To date, 140 of the new drive-in hotspots are operational, in addition to 301 existing Washington State Library hotspots identified across the state. All told, some 600 public hotspots will soon be available to keep Washington communities connected. 

For complete information and a map of locations, visit www.driveinwifi.wa.gov.  The map will be updated as more sites come online.

Citing its important role in irrigation, navigation, recreation and energy production, the Grays Harbor PUD has submitted its comments on the Columbia River System Operations Environmental Impact Statement to the Bureau of Reclamation, Army Corps of Engineers and the Bonneville Power Administration.  Authored by those three agencies at the end of February, the EIS supports the Lower Snake River Dams and recommends additional water spill over the dams and increased mitigation efforts to assist salmon run recovery.

“This is an important moment in the history of the Columbia River, the energy industry and our state.  It’s a privilege to be able to tell the story of how the intersection of those three areas impacts our customers, our county and our utility,” said General Manager Dave Ward.

In the comments submitted on Monday, the PUD states that “…the preferred alternative suggested in the draft EIS of increased spill and additional mitigation efforts designed to help (salmon) fry reach open waters is an acceptable method, but needs to be monitored closely to verify fry survival improvement and not create more harm.”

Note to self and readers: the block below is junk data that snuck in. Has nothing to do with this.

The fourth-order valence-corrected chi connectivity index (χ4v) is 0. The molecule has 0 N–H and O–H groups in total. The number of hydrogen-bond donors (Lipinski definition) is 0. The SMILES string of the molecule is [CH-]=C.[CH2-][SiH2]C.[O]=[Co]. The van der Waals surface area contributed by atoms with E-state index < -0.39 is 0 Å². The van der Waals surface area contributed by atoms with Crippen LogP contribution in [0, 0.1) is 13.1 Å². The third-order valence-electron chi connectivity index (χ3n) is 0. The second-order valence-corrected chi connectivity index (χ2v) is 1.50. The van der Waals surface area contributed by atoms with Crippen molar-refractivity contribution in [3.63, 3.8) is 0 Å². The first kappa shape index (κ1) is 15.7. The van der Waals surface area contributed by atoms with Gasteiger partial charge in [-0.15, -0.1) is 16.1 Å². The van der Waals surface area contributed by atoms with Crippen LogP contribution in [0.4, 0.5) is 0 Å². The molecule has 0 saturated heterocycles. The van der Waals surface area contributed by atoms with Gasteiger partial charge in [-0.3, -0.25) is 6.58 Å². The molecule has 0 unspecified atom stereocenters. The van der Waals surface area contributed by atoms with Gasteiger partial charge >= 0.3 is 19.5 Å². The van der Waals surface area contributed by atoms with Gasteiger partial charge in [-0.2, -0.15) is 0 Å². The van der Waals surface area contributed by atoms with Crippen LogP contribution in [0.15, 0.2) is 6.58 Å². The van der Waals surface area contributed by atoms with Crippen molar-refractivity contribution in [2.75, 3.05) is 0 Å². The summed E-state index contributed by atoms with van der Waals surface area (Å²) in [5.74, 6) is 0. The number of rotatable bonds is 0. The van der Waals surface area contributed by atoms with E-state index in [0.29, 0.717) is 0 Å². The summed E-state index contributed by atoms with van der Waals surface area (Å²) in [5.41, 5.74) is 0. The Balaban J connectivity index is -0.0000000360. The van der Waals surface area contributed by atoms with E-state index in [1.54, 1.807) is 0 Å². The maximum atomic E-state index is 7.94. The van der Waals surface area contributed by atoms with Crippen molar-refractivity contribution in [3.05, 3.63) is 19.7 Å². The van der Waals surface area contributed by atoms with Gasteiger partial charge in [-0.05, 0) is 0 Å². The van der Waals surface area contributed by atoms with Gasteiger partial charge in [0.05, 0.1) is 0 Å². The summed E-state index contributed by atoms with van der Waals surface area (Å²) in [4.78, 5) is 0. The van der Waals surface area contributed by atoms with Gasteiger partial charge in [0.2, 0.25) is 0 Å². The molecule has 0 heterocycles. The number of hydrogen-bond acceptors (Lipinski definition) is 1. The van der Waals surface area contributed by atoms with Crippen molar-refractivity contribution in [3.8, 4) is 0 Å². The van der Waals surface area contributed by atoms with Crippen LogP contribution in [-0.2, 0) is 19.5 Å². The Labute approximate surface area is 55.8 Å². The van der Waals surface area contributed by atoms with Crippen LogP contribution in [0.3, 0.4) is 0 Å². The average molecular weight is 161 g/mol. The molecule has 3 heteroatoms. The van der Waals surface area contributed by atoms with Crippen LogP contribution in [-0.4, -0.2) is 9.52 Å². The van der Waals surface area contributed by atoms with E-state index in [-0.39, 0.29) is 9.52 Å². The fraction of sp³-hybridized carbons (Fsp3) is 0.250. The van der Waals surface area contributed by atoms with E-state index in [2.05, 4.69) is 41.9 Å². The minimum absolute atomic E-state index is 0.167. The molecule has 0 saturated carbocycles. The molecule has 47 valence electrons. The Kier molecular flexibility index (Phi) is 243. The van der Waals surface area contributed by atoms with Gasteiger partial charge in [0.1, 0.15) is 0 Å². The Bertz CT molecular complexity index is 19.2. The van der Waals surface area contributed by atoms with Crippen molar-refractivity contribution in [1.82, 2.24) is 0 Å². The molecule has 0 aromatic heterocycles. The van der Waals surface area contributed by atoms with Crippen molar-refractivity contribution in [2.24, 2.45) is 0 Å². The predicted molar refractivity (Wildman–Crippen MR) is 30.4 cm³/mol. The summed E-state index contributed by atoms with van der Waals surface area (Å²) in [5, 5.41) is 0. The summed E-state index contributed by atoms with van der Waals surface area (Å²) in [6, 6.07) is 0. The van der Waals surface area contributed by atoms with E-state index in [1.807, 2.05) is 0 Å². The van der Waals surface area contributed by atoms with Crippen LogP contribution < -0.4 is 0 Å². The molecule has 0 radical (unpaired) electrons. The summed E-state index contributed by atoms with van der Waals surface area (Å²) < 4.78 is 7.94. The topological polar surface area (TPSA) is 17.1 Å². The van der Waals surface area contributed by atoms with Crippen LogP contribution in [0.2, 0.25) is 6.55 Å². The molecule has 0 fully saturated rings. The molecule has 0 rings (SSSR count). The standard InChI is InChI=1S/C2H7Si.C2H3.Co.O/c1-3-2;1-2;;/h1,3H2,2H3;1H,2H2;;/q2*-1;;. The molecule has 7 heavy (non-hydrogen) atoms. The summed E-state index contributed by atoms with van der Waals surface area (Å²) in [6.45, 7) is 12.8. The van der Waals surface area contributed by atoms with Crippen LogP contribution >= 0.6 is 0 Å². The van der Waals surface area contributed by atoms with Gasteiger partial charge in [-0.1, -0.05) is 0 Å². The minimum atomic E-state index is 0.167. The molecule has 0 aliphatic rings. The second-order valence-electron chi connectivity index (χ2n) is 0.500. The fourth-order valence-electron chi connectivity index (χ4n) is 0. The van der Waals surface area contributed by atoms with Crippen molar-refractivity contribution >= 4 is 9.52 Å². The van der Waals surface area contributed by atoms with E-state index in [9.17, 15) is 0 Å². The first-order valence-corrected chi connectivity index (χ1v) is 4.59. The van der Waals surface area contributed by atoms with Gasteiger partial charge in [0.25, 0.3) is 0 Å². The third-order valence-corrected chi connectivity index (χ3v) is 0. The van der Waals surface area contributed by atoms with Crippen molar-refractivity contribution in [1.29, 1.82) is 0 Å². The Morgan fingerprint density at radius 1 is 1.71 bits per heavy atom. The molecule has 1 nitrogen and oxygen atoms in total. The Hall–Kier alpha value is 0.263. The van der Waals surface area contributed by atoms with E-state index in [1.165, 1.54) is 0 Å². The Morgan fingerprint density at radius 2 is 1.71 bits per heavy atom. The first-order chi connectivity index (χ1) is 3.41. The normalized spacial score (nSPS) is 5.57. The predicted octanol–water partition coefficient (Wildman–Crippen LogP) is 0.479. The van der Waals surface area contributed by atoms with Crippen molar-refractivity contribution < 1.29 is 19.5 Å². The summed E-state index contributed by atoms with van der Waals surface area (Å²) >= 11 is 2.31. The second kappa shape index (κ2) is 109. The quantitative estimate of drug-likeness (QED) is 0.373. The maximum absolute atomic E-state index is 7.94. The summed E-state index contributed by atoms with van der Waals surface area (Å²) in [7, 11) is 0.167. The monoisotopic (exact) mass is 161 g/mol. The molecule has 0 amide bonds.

While the increase of spill over the dams may mean an increase in energy costs for the utility, the PUD points out that the increase is far less than the billions of dollars which would be needed to remove existing hydroelectric dams and replace them with more expensive and less reliable energy sources, which was an alternative considered but not supported in the EIS.  In the PUD comments, the utility urges continued support for resources that generate clean, reliable and affordable energy: “In Grays Harbor, many PUD customers are already struggling to get by with existing costs from the current infrastructure.  To increase the burden by asking them to help foot the bill for new technologies that lack the affordability and reliability that have made hydropower the dominant power resource in the region for nearly a century is an expense many, quite literally, cannot afford.”

The PUD comments also point out the irony in the fact that the elimination of hydropower facilities on the Lower Snake River would be in direct contrast to the Clean Energy Transformation Act passed in 2019 which supported the hydroelectric system: “With a goal of 100% clean energy by 2045, the loss of the clean, emission free energy produced by the dams would deal that goal a severe blow and perhaps force the state to seek energy on the market from emitting resources, thereby working against legislation brought about by cooperation and compromise.”

The value of the hydroelectric facilities on the Columbia and Snake Rivers to their surrounding communities is also supported in the PUD comments which state that the ”economies of these areas depend on the dams in the form of millions of dollars” and “…any actions taken towards their removal would negatively impact Washington and the Pacific Northwest.”

The public comment period on the draft EIS closes tonight, at which point the three governing agencies will compile a final Environmental Impact Statement to be released later this year.

Scammers are at it again making calls to Grays Harbor PUD customers, again using PUD numbers to make the calls appear legitimate.